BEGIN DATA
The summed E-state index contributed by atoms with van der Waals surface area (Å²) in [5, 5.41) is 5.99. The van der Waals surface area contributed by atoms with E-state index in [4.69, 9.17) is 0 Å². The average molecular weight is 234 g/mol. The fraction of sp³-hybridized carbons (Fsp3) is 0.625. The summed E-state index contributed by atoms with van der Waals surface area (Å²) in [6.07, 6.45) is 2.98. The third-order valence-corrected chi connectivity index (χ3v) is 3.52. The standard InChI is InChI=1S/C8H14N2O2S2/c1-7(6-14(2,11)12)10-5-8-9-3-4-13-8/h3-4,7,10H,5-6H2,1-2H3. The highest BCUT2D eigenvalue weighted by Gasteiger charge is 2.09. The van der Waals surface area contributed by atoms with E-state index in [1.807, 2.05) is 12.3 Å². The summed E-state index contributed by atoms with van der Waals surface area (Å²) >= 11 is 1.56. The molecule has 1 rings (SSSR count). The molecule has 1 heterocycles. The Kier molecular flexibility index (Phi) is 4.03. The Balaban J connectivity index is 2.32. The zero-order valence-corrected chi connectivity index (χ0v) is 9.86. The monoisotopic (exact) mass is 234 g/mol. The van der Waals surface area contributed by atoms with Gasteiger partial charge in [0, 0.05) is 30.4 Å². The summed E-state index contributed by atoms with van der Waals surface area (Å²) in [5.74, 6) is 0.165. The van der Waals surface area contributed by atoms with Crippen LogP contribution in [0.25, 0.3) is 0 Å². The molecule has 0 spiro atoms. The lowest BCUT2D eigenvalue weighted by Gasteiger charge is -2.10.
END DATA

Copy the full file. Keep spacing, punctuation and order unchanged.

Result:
The summed E-state index contributed by atoms with van der Waals surface area (Å²) in [5, 5.41) is 5.99. The van der Waals surface area contributed by atoms with E-state index in [4.69, 9.17) is 0 Å². The average molecular weight is 234 g/mol. The fraction of sp³-hybridized carbons (Fsp3) is 0.625. The summed E-state index contributed by atoms with van der Waals surface area (Å²) in [6.07, 6.45) is 2.98. The third-order valence-corrected chi connectivity index (χ3v) is 3.52. The standard InChI is InChI=1S/C8H14N2O2S2/c1-7(6-14(2,11)12)10-5-8-9-3-4-13-8/h3-4,7,10H,5-6H2,1-2H3. The highest BCUT2D eigenvalue weighted by Gasteiger charge is 2.09. The van der Waals surface area contributed by atoms with E-state index in [1.807, 2.05) is 12.3 Å². The summed E-state index contributed by atoms with van der Waals surface area (Å²) >= 11 is 1.56. The molecule has 1 rings (SSSR count). The molecule has 1 heterocycles. The Kier molecular flexibility index (Phi) is 4.03. The Balaban J connectivity index is 2.32. The zero-order valence-corrected chi connectivity index (χ0v) is 9.86. The monoisotopic (exact) mass is 234 g/mol. The van der Waals surface area contributed by atoms with Gasteiger partial charge in [0, 0.05) is 30.4 Å². The summed E-state index contributed by atoms with van der Waals surface area (Å²) in [5.74, 6) is 0.165. The van der Waals surface area contributed by atoms with Crippen LogP contribution in [0.25, 0.3) is 0 Å². The molecule has 0 spiro atoms. The lowest BCUT2D eigenvalue weighted by Gasteiger charge is -2.10.